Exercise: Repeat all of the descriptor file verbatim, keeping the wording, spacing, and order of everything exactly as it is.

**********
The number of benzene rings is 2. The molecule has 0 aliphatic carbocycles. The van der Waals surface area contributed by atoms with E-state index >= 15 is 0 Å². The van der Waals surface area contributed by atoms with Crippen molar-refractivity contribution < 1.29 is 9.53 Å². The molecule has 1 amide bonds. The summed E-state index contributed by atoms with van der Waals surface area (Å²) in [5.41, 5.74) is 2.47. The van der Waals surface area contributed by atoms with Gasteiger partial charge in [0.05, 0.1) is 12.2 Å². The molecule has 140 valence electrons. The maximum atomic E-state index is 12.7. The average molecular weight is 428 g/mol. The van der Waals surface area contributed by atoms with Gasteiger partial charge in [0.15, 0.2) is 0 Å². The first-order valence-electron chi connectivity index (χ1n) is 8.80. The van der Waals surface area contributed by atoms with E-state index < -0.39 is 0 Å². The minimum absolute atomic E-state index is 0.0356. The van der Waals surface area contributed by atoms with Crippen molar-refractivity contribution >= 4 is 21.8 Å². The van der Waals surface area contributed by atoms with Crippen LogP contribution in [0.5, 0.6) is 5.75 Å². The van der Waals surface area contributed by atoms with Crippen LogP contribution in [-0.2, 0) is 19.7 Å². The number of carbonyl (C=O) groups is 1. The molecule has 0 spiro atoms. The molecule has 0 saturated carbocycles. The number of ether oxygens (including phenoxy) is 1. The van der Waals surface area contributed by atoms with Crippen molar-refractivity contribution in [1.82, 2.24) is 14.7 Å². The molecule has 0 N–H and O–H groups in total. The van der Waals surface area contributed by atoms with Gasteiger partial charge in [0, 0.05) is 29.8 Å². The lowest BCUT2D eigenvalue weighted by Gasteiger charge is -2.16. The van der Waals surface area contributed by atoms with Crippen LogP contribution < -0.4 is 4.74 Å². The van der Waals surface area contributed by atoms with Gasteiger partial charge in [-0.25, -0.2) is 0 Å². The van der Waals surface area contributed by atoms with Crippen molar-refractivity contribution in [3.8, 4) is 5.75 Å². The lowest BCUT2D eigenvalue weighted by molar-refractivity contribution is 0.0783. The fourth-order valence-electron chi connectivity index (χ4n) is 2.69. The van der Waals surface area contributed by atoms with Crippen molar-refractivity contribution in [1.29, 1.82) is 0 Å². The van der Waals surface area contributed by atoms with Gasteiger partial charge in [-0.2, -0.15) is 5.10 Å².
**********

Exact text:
The number of benzene rings is 2. The molecule has 0 aliphatic carbocycles. The van der Waals surface area contributed by atoms with E-state index >= 15 is 0 Å². The van der Waals surface area contributed by atoms with Crippen molar-refractivity contribution < 1.29 is 9.53 Å². The molecule has 1 amide bonds. The summed E-state index contributed by atoms with van der Waals surface area (Å²) in [5.41, 5.74) is 2.47. The van der Waals surface area contributed by atoms with Gasteiger partial charge in [0.05, 0.1) is 12.2 Å². The molecule has 140 valence electrons. The maximum atomic E-state index is 12.7. The average molecular weight is 428 g/mol. The van der Waals surface area contributed by atoms with Gasteiger partial charge in [0.15, 0.2) is 0 Å². The first-order valence-electron chi connectivity index (χ1n) is 8.80. The van der Waals surface area contributed by atoms with E-state index < -0.39 is 0 Å². The minimum absolute atomic E-state index is 0.0356. The van der Waals surface area contributed by atoms with Crippen molar-refractivity contribution >= 4 is 21.8 Å². The van der Waals surface area contributed by atoms with Crippen LogP contribution in [0.5, 0.6) is 5.75 Å². The van der Waals surface area contributed by atoms with Crippen LogP contribution in [-0.2, 0) is 19.7 Å². The number of carbonyl (C=O) groups is 1. The molecule has 0 spiro atoms. The molecule has 0 saturated carbocycles. The number of ether oxygens (including phenoxy) is 1. The van der Waals surface area contributed by atoms with Crippen molar-refractivity contribution in [1.82, 2.24) is 14.7 Å². The molecule has 0 N–H and O–H groups in total. The van der Waals surface area contributed by atoms with Gasteiger partial charge in [0, 0.05) is 29.8 Å². The lowest BCUT2D eigenvalue weighted by Gasteiger charge is -2.16. The van der Waals surface area contributed by atoms with Crippen LogP contribution < -0.4 is 4.74 Å². The van der Waals surface area contributed by atoms with Gasteiger partial charge in [-0.25, -0.2) is 0 Å². The van der Waals surface area contributed by atoms with Crippen molar-refractivity contribution in [3.8, 4) is 5.75 Å². The lowest BCUT2D eigenvalue weighted by molar-refractivity contribution is 0.0783. The fourth-order valence-electron chi connectivity index (χ4n) is 2.69. The van der Waals surface area contributed by atoms with Crippen molar-refractivity contribution in [1.29, 1.82) is 0 Å². The van der Waals surface area contributed by atoms with Gasteiger partial charge in [-0.2, -0.15) is 5.10 Å².